Attitudes

Thirdly, an attitude is a statement expressing an individual’s approval or disapproval, like or dislike. Usually, attitudes evolve from our values and beliefs. Many values and beliefs interact to complicate our decision-making.  For example, You may feel that giving blood is very important (Attitude).

Behaviors

Finally, Behavior is an individual’s observable action. It is the way of how we act or behave toward others. It is the combination of other psychological factors such as values, beliefs, and attitudes.

For example, You may feel that giving blood is important (Attitude) because an adequate blood supply is necessary to save a life (Belief) and because you respect human life (Value). Your behavior is a logical and observable extension of your outlook as you participate in the blood drive and donate blood.

Advantages and Disadvantages of Psychographic Segmentation
Advantages of Psychographic Segmentation
Disadvantages of Psychographic Segmentation
market segmentation Theories
  • Maslow’s hierarchy of Psychological Needs theory
  • VALS Segmentation Model in Consumer Behaviour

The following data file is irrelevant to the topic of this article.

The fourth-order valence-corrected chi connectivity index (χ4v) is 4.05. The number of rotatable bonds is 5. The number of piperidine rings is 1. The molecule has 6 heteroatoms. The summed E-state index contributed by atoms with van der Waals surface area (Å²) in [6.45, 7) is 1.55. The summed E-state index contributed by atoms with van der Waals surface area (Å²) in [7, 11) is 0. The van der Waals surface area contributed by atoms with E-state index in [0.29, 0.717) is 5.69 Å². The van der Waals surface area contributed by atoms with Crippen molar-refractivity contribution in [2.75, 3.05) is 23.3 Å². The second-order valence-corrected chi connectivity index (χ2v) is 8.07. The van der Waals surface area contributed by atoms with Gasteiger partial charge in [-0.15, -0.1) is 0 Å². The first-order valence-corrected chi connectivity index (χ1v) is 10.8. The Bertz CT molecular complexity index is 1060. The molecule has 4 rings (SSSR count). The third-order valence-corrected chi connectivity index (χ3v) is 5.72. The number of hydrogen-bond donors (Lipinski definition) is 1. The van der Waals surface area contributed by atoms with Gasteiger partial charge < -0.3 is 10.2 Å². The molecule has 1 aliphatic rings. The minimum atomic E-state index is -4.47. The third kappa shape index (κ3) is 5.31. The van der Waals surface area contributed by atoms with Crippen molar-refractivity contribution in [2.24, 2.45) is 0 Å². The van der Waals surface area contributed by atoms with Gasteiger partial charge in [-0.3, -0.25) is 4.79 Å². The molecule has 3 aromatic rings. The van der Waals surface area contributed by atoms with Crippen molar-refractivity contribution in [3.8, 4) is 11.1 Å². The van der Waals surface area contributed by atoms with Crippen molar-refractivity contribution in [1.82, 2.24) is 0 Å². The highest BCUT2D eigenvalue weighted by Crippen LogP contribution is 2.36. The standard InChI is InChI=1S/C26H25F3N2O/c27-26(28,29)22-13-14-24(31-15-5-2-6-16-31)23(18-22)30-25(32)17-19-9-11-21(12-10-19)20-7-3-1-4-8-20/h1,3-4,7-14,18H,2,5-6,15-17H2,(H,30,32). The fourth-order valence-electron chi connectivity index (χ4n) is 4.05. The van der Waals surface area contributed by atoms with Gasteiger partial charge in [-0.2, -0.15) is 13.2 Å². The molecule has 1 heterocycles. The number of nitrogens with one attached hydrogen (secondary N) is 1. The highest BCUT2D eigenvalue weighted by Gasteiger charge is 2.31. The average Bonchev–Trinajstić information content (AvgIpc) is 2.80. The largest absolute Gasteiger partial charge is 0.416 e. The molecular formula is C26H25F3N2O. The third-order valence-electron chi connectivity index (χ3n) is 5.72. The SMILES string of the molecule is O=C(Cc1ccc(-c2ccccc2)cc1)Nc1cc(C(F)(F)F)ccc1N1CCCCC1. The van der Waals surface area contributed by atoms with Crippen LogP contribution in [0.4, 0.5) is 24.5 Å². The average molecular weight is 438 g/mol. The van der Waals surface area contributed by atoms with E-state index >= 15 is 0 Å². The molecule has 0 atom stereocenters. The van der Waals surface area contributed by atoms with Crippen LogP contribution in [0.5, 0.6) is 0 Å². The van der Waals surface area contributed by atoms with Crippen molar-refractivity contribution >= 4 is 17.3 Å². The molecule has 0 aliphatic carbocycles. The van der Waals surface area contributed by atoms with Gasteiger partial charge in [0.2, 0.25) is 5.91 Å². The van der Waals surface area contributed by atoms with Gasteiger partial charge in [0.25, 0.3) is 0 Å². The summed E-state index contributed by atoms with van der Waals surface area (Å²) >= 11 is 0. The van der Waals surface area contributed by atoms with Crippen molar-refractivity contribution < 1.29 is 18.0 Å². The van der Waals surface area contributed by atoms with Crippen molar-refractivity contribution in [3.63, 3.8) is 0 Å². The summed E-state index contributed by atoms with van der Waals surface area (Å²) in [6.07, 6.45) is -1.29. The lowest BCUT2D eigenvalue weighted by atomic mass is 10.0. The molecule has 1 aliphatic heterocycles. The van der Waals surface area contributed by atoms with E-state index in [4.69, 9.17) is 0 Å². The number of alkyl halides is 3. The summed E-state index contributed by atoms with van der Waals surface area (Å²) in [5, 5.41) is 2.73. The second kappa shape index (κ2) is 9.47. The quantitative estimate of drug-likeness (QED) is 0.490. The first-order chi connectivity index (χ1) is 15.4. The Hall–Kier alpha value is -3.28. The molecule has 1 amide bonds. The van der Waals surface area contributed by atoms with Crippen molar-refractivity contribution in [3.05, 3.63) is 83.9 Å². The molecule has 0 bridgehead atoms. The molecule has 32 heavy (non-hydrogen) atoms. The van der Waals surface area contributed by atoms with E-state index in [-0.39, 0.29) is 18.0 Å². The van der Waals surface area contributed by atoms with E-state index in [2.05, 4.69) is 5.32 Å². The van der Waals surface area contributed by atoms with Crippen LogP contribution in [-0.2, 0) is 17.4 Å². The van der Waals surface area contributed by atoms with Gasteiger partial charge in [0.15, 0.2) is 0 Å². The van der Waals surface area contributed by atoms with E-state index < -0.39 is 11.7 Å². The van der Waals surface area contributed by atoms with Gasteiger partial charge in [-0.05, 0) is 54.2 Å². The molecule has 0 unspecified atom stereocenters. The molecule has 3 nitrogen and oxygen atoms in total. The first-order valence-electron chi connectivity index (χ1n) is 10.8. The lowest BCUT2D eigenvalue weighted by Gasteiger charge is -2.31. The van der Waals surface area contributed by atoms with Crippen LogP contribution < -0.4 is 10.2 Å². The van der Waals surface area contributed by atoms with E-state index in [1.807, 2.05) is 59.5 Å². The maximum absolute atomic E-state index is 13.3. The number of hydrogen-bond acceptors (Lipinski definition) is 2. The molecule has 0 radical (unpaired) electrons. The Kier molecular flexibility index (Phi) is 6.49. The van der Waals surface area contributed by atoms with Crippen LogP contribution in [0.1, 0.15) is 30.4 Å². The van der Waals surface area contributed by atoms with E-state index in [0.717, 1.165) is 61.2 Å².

Maslow’s hierarchy of Needs Theory

Maslow (1943) initially stated that individuals must satisfy lower level deficit needs before meeting higher level growth needs. However, he later clarified that satisfaction of a needs is not an “all-or-none” phenomenon, admitting that his earlier statements may have given, for example, “the false impression that a need must be satisfied 100 per cent before the next need emerges”. According to Maslow’s theory, human needs can be divided into five categories. These are physical, safety, belongings, love, esteem, and self-actualization needs.

1. Physical needs: Physical needs are basic human requirements for livelihood, for example, water, food, rest, warmth, and so on.